Famed for his rugged, immense portraits of the American West, Ansel Adams regularly tops lists of the 20th century's greatest nature photographers.
Adams has won countless awards, including the highest U.S. civilian honor, the Presidential Medal of Freedom. In his home country, he is one of the few photographers to have become a household name, following a 50-year career in which he captured some of the most iconic images of American National Parks and the country's immense mountain ranges.
Today, he is rarely the subject of the intense, approving attention he once was during his lifetime -- his endlessly reproduced photographs appearing to have lost the ability to enrapture and surprise viewers.
An exhibition at the UK's National Maritime Museum in London plans to wash away viewer's apathy.
Philippa Simpson, the museum's touring exhibitions manager, aims to re-energize engagement with Adams' photographs by drawing attention to the life imparted into his images by the irrepressible movement of water.
The exhibition -- subtitled 'Photography from the Mountains to the Sea' -- is showing over 100 prints from the artist.
'Adams was a coastal boy and the interest in the sea, and water more generally, permeated his entire career,' says Simpson.
'By concentrating on that as a theme for the exhibition, we felt it was a challenge in a way to the image of Ansel Adams that has been passed down as a rather conservative photographer -- and we tried to draw out from the archives an alternative history of him as an artist.'
As an avid explorer of California's Golden Gate coast, water reappears in all its forms through Adams' body of work.
Refocusing the viewer's attention on the running rivers, cloud, snow and ice in the images on display allowed Simpson to combine lesser-known photographs with Adams' most celebrated works, she says.
'For us, what we really wanted to do was give a sense of the trajectory of his career -- how he's come to be known, which is by his photography of the mountains specifically -- and then to say: we're moving on from that.'
'It's a subject that allowed (Adams) to play, which is why you get a huge variety.'
Born in a suburb of coastal San Francisco in 1902, Adams was the only child of a family who found wealth in the logging and freight trades and, soon after, lost it in the stock market panic of 1907.
Adams experimented with a 'pictorialist' style in his youth, producing some rarely-displayed photographs where he applied soft focus and hand-manipulated negatives to replicate the style of a landscape painter.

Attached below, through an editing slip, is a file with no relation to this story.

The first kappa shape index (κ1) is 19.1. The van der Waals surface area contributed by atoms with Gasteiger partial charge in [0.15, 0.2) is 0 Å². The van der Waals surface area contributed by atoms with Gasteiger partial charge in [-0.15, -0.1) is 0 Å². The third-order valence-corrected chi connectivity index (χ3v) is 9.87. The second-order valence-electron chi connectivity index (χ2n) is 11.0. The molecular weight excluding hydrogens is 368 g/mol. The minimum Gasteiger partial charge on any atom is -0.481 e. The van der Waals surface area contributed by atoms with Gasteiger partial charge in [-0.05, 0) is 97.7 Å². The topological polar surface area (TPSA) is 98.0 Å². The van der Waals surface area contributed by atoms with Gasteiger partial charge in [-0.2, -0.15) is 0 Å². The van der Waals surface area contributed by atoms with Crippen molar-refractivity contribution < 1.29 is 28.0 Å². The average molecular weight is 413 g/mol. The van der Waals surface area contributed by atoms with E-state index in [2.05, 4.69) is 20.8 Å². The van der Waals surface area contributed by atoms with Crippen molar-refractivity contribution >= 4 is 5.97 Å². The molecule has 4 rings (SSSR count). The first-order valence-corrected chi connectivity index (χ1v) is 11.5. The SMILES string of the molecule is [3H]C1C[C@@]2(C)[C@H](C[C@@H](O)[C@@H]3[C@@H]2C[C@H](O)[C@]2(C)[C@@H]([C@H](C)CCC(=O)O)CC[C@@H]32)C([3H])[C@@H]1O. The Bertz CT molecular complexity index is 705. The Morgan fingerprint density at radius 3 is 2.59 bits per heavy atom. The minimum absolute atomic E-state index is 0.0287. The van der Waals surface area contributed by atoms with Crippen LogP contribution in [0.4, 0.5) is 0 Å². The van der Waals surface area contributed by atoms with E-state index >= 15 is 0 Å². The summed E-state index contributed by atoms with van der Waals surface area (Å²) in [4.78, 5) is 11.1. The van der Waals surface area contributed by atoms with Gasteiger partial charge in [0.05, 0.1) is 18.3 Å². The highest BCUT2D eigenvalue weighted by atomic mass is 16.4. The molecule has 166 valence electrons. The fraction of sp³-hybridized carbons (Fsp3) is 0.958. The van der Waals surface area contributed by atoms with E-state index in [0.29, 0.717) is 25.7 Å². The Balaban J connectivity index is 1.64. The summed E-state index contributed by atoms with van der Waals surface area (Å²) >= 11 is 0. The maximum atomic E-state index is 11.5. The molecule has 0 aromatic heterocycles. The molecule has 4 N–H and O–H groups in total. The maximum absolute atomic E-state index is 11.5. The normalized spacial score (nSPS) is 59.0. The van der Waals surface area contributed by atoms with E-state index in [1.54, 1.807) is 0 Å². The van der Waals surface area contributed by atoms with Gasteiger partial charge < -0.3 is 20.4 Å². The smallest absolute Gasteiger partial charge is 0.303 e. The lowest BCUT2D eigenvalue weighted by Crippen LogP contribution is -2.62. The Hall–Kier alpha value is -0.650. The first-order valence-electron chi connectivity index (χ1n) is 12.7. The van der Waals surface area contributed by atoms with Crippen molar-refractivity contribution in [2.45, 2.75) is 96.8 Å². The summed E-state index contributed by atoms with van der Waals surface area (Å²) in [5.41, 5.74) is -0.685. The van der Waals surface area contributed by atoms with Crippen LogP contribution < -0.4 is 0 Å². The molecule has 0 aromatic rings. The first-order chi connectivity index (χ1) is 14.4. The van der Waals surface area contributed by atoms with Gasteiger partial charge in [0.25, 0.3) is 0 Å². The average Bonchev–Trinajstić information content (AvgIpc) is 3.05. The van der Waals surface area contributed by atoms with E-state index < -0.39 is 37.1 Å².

But it was his later photographs, featuring meticulous composition and striking pinpoint clarity, for which Adams, who died in 1984, became famous.
The art critic Nancy Newhall, a contemporary of Adams, described the 'extreme depth of focus and extreme rendition of textures' that characterized his photographs.
She tells how he was fascinated with the camera as a tool to both stop time at a precise moment and defy the capabilities of the human eye, bringing great spans of distance into sharp focus and creating exaggeratedly high-contrast black and white frames.
The Maritime Museum's exhibition explores how Adams' depiction of water changes as he developed from the pictorialism's impressionistic style to forge the crisp modernism for which he is now know. Simpson describes how vast movements of water -- frozen in time by Adams' trademark razor-sharp shooting -- bring life to one of the most well-worn images on display in the exhibition.
Adams' 'Clearing Winter Storm' is a grandiose view of a Yosemite rock face capped by snow, obscured by parting cloud and penetrated by a rushing waterfall.
'It includes water in all its forms and speaks to the ideas of a fleeting moment -- the sort of ephemeral moment. It is a clearing storm, so that suggests a before and after and a sort of narrative within the picture,' Simpson says.
'It's also a picture which I think looks very muscular and very solid and very geological. It kind of concentrates on these rocky forms, but actually it's animated by a waterfall and by the dusting of snow and ice across the foreground.'
While many visitors will continue to greet such images with awe, the criticism -- which the curator hopes to confront -- is also nothing new. During the Great Depression of the 1930s, his human-free landscapes drew scorn for romanticizing a 'wilderness' that was already colonized by tourism and for cropping out man's influence.
During this time, prominent French photojournalist Henri Cartier-Bresson complained: 'The world is going to pieces, and people like Adams ... are photographing rocks!'
In 1952, Adams co-founded 5 Associates, a postcard printing company which today offers lithographic posters, seasonal greetings cards and month-by-month calendars bearing Adams' images -- all of which have contributed to the ubiquity of his work.
Simpson hopes a splash of water can flush out some of the best-loved qualities of his work and counter the perception of Adams as a capturer of lifeless landscapes.
'The idea of the shifting landscape is really important: that this was something which is always developing and changing, it's not something which is static and monumental.'
The exhibition runs until April 28 2013.
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